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Microsoft Surface – Cameras and Windows RT

Ardjuna Seghers

By Ardjuna Seghers



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Microsoft Surface Cameras

Let’s not mince words: though Windows RT’s simplistic camera interface is nice, the HD cameras on the Surface are rubbish. This is the only aspect of Microsoft’s tablet that left us genuinely disappointed. Both front and rear units support 720p video that’s fine for video-chatting, but you really don’t want to take any important snaps using Surface.

Microsoft Surface 4

Microsoft Surface 5

Compared to the fast glass, high fps shooting, quick AF, 1080p video and LED flash support on some rival tablets, the cameras here are pitiful. Even relatively well-lit stills lack detail, decent contrast, good focus and all the other essentials for a nice pic. Arguably this is not a big deal as there’s always your phone or dedicated camera, but it’s far from ideal to be so far behind the competition on what is, after all, Microsoft’s only tablet for now.

Microsoft Surface OS: Windows RT

Windows RT is virtually indistinguishable from regular Windows 8, and that’s a good thing. All the advantages over ‘vanilla’ Android and iOS operating systems are present: proper multi-tasking, universal split-screen, a ‘desktop’ Windows interface familiar to those used to Windows 7, and more.

Read the full Windows 8 review here

For example, you know Adobe’s Flash? The iPad has never been able run it, and since Android version 4.1 AKA Jelly Bean, Google’s OS no longer plays nice with it either. But Windows RT still supports it – albeit with some caveats. Microsoft keeps a ‘white list’, to which websites need to apply before they will work on RT. Mind you, this is not totally a bad thing, as it means that all Flash content that’ll work on the Surface won’t crash your tablet.

Microsoft Surface

Then there’s how everything just works. Not just popular Flash websites but pictures and documents in all kinds of formats will happily be read by Windows RT - and if the OS can’t read it, it will present you with apps that can.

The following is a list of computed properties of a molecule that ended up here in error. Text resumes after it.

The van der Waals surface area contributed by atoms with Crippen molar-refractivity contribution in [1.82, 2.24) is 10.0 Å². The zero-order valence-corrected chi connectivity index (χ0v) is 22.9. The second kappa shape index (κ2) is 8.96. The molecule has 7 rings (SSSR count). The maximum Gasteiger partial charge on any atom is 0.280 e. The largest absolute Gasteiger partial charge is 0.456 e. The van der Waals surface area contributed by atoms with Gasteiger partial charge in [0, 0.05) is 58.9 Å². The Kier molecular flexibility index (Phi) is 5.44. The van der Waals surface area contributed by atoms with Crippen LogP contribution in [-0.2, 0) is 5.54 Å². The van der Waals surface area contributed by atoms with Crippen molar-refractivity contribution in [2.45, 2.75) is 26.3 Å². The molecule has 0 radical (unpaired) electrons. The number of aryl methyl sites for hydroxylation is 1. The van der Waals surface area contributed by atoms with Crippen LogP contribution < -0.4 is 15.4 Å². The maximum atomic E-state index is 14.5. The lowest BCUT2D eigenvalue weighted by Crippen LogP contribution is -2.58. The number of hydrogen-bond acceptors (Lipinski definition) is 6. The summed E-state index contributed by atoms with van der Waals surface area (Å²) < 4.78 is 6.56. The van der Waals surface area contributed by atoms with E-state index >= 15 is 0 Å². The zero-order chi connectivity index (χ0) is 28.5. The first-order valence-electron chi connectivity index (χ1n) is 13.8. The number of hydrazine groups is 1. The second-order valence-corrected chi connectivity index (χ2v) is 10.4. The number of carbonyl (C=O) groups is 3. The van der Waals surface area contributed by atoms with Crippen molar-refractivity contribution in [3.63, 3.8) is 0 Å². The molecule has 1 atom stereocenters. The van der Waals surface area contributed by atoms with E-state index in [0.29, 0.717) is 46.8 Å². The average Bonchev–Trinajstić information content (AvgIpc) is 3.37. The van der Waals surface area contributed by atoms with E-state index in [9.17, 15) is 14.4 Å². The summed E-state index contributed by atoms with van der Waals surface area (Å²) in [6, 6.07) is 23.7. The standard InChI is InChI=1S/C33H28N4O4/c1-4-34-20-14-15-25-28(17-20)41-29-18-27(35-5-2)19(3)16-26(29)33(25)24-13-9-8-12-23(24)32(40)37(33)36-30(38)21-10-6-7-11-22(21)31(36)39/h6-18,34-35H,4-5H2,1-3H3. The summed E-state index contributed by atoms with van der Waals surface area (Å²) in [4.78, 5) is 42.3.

On multi-tasking, in the tile interface formerly known as Metro you can view two apps simultaneously with a 1/3 – 2/3 split. It’s not always ideal and obviously it doesn’t work that well for all the Windows Store apps, especially given the Surface’s 1,366 x 768 resolution. However, it’s great for keeping an eye on things like IM, news feeds, twitter, notifications and the like. And if you fancy traditional split-screen multi-tasking, just pop into the Desktop interface.

No other tablet OS lets you do this, though Samsung has modified Android on its Galaxy Note 10.1 tablet and Galaxy Note 2 phablet to allow a semblance of it for a limited number of apps. Microsoft Surface 3

In the desktop mode you can also tinker with Windows’ innards like no other mobile OS, calling up a command prompt and even going so far as to mess around with the registry (simply type ‘regedit’ into Run). This allows you to mess with the guts of the OS, and there are apps that will let you make significant changes too. As mobile operating systems go, Windows RT is a geek’s wet dream.

Perhaps best of all is that you can plug in so many of the same peripherals you’re used to using with your computer or laptop and they just work. No hacks, tweaks, apps, drivers, adapters or any hassle: simply plug in a mouse, keyboard, printer, webcam and the like and, chances are, it will work flawlessly within seconds. The same goes for game controllers.

Microsoft Surface 2